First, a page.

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Risk Management
Credit & market risk

Mitigating credit risk and returning to profitability: Key lessons learnt on financial risk

Posted by on 29 November 2023
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On the final day of RiskMinds International, running 13-16 November 2023 in London, a panel of Chief Risk Officers and Chief Credit Officers at OCBC Bank, HSBC UK, Development Bank of Ghana and Juno Bank, among others, discussed how best to mitigate risk in your credit portfolio. CROs from Nordea, HSBC Wealth and Mediobanca then formed another panel to look at how a tight customer focus can ensure bank profitability in tough times.

Mitigating credit risk was front and centre for the first panel of the day where CROs and CCOs shared with the RiskMinds audience the challenges they are facing from geopolitical and supply chain shocks brought about by the ‘hot’ and ‘cold’ wars in Ukraine, Gaza and Taiwan. The rising inflation and interest rates (IR) which caused the Silicon Valley Bank (SVB) failure earlier this year were also of concern.

That collapse highlighted the velocity of risk events in our digitalised world. Asset quality and spread are key metrics in ensuring survival. Other non-traditional recent credit risks facing the panel of CROs in the past year included:

  • Volatility in emerging markets like crypto.
  • Sanctions impacting the trophy asset: real estate market.
  • Margin calls in the private equity (PE) space now that money is no longer cheap.

One of the panellists said the key to success was to plan, plan, plan. “Don’t wait for a crisis to figure out what you will do. Credit risk is a continuing business-as-usual thing that requires constant hard work to identify issues.”

“Getting it right in the credit field starts with getting your risk appetite right,” said another panellist, while advocating then bringing it down to each segment, making it granular and appropriate for each department of a bank, whether it is a wholesale or consumer bank unit.

Covid-19 & Ukraine: Examples of risk management in action

You also need to stress test and continuously monitor to see if the pre-identified operational risk appetite is still correct. The bank of one of the speakers realised during the pandemic that they needed to know who among their customers would emerge strongly after almost two years of business disruption, government assistance and, crucially, loan amnesties.

“We found out by using data analytics on transaction flows to identify patterns of behaviour that could help us identify who was doing well during Covid-19 and who wasn’t, feeding that into on-going credit risk assessments,” explained the panellist.

Another panellist next shared how the Ukraine war impacted their credit risk mitigation procedures and their clients around the world, emanating from the instability it caused in energy prices, sanctions and so on. The bank adopted a classic 3-line defence, which could just as easily have been applied to Brexit impacts. The bank looked at:

  • First order (credit) risk: Immediately assessing how much exposure the bank had to the Ukraine war.
  • Second order risk: Going deeper to identify where that risk was on a sector-by-sector basis and in what countries. What it meant for the portfolio was the guiding investigatory principle here.
  • Third order risk: Broader impacts on supply chains around the world were investigated next as the bank sought to mitigate the impact of the Ukraine war on its business, and that of its clients where it could help.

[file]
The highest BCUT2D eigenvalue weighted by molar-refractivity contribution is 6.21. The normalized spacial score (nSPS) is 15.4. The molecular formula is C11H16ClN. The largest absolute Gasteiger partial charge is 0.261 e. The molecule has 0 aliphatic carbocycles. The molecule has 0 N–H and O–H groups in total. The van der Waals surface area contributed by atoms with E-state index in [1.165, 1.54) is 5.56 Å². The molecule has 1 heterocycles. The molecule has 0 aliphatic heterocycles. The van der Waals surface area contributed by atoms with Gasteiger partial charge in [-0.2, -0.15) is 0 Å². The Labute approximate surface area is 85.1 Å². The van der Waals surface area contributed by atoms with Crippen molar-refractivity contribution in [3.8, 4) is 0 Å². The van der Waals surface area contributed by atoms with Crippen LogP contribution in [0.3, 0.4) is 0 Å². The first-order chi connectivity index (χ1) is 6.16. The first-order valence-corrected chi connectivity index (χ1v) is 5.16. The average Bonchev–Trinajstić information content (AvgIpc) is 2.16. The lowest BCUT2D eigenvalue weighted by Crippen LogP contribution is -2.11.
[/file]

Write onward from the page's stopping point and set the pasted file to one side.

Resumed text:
Focus on the customer & risks to ensure profitability in tough times

The final RiskMinds CRO panel of the last day of the conference in London focused on customer-centricity and returning a bank to profitability – despite all the recent macroeconomic and geopolitical challenges.

During the present unstable times, it’s imperative to know your customer really well, serve them, design products that do what they claim, and price them competitively – taking into account all the attendant risks while doing so, whether that is cyber risk if you’re a digital neo bank or ‘green’ considerations if you’re a corporate bank. Climate risk is another market disruptor for consumer and corporate clients, depending if you’re assessing the insurance exposure of a house on a flood plain or an ESG rating for a company.

Remaining close to the customer is what is crucial. Do that and the risk appetite, price and everything else will follow, including good profitability if you back it up with great customer service. A customer-centric approach is a vital necessity.

Fundamentals remain

Focus on the fundamental need to look at the customer and assess risk. That does not change, whatever the present macro or micro induvial challenges might be.

“Good product governance and lifecycle management are also fundamental in ensuring you don’t store up trouble for the future,” said one of the panellists. “That involves good design, staff training and monitoring.”

Training and recruitment is especially pertinent in regard to the cyber risk facing banks as they and their customers increasingly go online and digitalisation advances. As a panellist said: “You need the same cyber skills inside your bank as those possessed by those outside the bank – if not better.” Stress testing of third parties and partners in the cloud is vital.

“A pure profitability measurement is a good place to start as the first line of defence,” said a panellist, as you cannot go wrong or lose money if a product has been designed, targeted and priced correctly at customers in the first place.

Aligning the risk and the profit is after all the crucial nexus for any bank. CROs were reminded to stay close to this fundamental truth during the present unstable times.

RiskMinds International 2024

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